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God doesn’t look at merit certificates

The parable in today’s gospel is directed at Christians of all times. The idea of gaining merit before God is profoundly rooted in our thought patterns. 

From the outset, we dislike the hypocritical, disagreeable, proud and presumptuous Pharisee. Our sympathies are all with the publican who, poor guy, did something wrong, but has a heart of gold. 

Pay attention to the Pharisee who, assuming the normal attitude of a pious Jew, prays standing up.

If we reread his prayer without prejudice, we realise that we are faced with an upright, honest person of integrity. But he does even more than what is prescribed in the law. 

He is proud of his righteousness, contrasts himself with other people and distances himself from sinners. It is a nuisance, but no serious fault. Let us willingly forgive a little bit of pride.

In contrast with the Pharisee, initially the publican attracts our sympathies for his humility.

However, he is a certified thief, a hated exploiter, a jackal. The law stipulates how this tax collector can be saved. He must give back all that he has stolen plus 20 per cent interest and immediately abandon his infamous profession. 

How can Jesus, then, condemn a person who has behaved well and declare the sinner just? The truth is: the judgment is not about the moral behaviour of the two.

Jesus does not say that the publican is good or the Pharisee bad or a liar. He does not say that one is fundamentally virtuous while the other is a sinner who managed to hide his sins.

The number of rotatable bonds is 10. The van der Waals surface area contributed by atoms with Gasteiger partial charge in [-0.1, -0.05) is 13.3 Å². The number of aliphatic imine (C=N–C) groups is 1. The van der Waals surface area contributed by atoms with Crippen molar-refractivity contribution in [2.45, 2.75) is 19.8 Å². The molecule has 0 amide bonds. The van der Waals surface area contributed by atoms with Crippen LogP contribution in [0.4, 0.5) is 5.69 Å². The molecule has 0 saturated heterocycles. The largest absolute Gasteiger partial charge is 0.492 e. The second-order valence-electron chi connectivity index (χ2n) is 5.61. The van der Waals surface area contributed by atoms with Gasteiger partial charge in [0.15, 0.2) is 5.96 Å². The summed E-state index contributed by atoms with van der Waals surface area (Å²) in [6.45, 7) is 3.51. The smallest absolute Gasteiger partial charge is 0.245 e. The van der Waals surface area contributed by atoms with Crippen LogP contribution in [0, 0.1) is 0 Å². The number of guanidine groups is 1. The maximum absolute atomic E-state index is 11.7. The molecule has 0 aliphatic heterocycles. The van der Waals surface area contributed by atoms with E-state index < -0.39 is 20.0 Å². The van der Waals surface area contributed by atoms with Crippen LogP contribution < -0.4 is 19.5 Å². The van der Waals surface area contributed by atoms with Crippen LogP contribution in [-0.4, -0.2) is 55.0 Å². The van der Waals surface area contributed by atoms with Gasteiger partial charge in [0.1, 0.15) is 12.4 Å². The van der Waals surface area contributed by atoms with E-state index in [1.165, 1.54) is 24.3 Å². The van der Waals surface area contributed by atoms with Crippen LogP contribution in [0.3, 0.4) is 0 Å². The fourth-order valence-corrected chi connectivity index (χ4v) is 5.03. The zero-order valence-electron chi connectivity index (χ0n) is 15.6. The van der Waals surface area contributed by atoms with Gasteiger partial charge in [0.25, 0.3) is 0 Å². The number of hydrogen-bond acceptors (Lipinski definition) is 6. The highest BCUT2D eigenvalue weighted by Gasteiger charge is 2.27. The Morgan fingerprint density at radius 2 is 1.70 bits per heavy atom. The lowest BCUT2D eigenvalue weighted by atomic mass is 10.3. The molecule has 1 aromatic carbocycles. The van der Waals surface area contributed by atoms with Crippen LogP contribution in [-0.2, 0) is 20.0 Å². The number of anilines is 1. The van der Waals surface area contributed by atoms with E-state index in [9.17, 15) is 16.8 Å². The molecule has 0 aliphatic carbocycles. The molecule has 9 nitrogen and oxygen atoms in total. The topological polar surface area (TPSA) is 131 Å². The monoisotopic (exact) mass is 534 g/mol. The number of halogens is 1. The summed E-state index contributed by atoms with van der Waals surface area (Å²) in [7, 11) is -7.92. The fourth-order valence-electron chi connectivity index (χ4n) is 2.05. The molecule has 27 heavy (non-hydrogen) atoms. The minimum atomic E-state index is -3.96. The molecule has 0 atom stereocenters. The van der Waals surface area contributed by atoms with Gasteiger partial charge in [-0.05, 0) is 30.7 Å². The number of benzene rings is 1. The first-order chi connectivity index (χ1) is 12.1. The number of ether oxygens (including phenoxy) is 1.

He only says that the first went away justified, that is, was made just by God. The second returned home as before, with all his undeniable good works, but without saying that God was able to make him just. This is the point.

What is the Pharisee’s shortcoming? He puts himself before God in the wrong way. He goes to the temple carrying with him a load of good works accumulated through rigorous penance and the scrupulous observance of all the commandments.

He is convinced that this is a sufficient merit certificate.

The publican is not a model of a virtuous life. He is a poor man who knows he can offer to God only his broken and torn down heart. He does not even run the risk of an illusion that good acts give him the right to lay claim, because he has none.  

The Pharisee must not renounce his blameless life, but his false image of God as an accountant, who takes note of good and bad works, a distributor of prizes and punishments.

From this deformed image of God other troubles come, foremost is the need to create a barrier between righteous and sinners.  

Whoever thinks of accumulating merit before God inevitably ends up despising others. He does not want to have anything to do with the wicked.

He would like to enlist God in his group, in the righteous club. He would like to make of God a Pharisee. God does not fit here. If God has to choose, God would side with the sinner.



Father Fernando Armellini SCJ
Claretian Publications